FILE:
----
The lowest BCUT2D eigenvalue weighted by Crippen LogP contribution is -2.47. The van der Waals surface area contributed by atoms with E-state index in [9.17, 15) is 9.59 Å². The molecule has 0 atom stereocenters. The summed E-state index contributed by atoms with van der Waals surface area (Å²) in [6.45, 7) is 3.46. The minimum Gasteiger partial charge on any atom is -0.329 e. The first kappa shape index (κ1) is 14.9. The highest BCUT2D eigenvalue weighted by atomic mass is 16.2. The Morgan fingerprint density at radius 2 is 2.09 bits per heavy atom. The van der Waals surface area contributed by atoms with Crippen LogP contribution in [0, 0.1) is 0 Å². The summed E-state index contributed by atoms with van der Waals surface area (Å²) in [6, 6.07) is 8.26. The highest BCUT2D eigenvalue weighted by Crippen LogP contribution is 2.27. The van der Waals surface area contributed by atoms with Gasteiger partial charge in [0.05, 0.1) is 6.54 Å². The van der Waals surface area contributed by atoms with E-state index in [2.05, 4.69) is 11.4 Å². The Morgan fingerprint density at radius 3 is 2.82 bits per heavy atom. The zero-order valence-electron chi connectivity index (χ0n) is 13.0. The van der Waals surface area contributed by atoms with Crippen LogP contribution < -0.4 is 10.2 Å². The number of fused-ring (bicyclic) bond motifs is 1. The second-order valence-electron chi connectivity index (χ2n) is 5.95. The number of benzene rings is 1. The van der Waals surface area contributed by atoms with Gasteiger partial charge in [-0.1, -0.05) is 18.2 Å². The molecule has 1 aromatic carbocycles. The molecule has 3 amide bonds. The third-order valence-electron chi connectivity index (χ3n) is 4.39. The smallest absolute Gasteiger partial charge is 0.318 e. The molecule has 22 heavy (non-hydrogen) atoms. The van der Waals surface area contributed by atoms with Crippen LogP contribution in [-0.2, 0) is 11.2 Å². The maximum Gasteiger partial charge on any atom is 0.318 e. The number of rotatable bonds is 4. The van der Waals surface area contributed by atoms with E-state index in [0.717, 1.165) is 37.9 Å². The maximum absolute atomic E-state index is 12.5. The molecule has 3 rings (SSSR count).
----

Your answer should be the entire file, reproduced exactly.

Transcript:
The lowest BCUT2D eigenvalue weighted by Crippen LogP contribution is -2.47. The van der Waals surface area contributed by atoms with E-state index in [9.17, 15) is 9.59 Å². The molecule has 0 atom stereocenters. The summed E-state index contributed by atoms with van der Waals surface area (Å²) in [6.45, 7) is 3.46. The minimum Gasteiger partial charge on any atom is -0.329 e. The first kappa shape index (κ1) is 14.9. The highest BCUT2D eigenvalue weighted by atomic mass is 16.2. The Morgan fingerprint density at radius 2 is 2.09 bits per heavy atom. The van der Waals surface area contributed by atoms with Crippen LogP contribution in [0, 0.1) is 0 Å². The summed E-state index contributed by atoms with van der Waals surface area (Å²) in [6, 6.07) is 8.26. The highest BCUT2D eigenvalue weighted by Crippen LogP contribution is 2.27. The van der Waals surface area contributed by atoms with Gasteiger partial charge in [0.05, 0.1) is 6.54 Å². The van der Waals surface area contributed by atoms with E-state index in [2.05, 4.69) is 11.4 Å². The Morgan fingerprint density at radius 3 is 2.82 bits per heavy atom. The zero-order valence-electron chi connectivity index (χ0n) is 13.0. The van der Waals surface area contributed by atoms with Crippen LogP contribution < -0.4 is 10.2 Å². The number of fused-ring (bicyclic) bond motifs is 1. The second-order valence-electron chi connectivity index (χ2n) is 5.95. The number of benzene rings is 1. The van der Waals surface area contributed by atoms with Gasteiger partial charge in [-0.1, -0.05) is 18.2 Å². The molecule has 1 aromatic carbocycles. The molecule has 3 amide bonds. The third-order valence-electron chi connectivity index (χ3n) is 4.39. The smallest absolute Gasteiger partial charge is 0.318 e. The molecule has 22 heavy (non-hydrogen) atoms. The van der Waals surface area contributed by atoms with Crippen LogP contribution in [-0.2, 0) is 11.2 Å². The maximum Gasteiger partial charge on any atom is 0.318 e. The number of rotatable bonds is 4. The van der Waals surface area contributed by atoms with E-state index in [0.717, 1.165) is 37.9 Å². The maximum absolute atomic E-state index is 12.5. The molecule has 3 rings (SSSR count).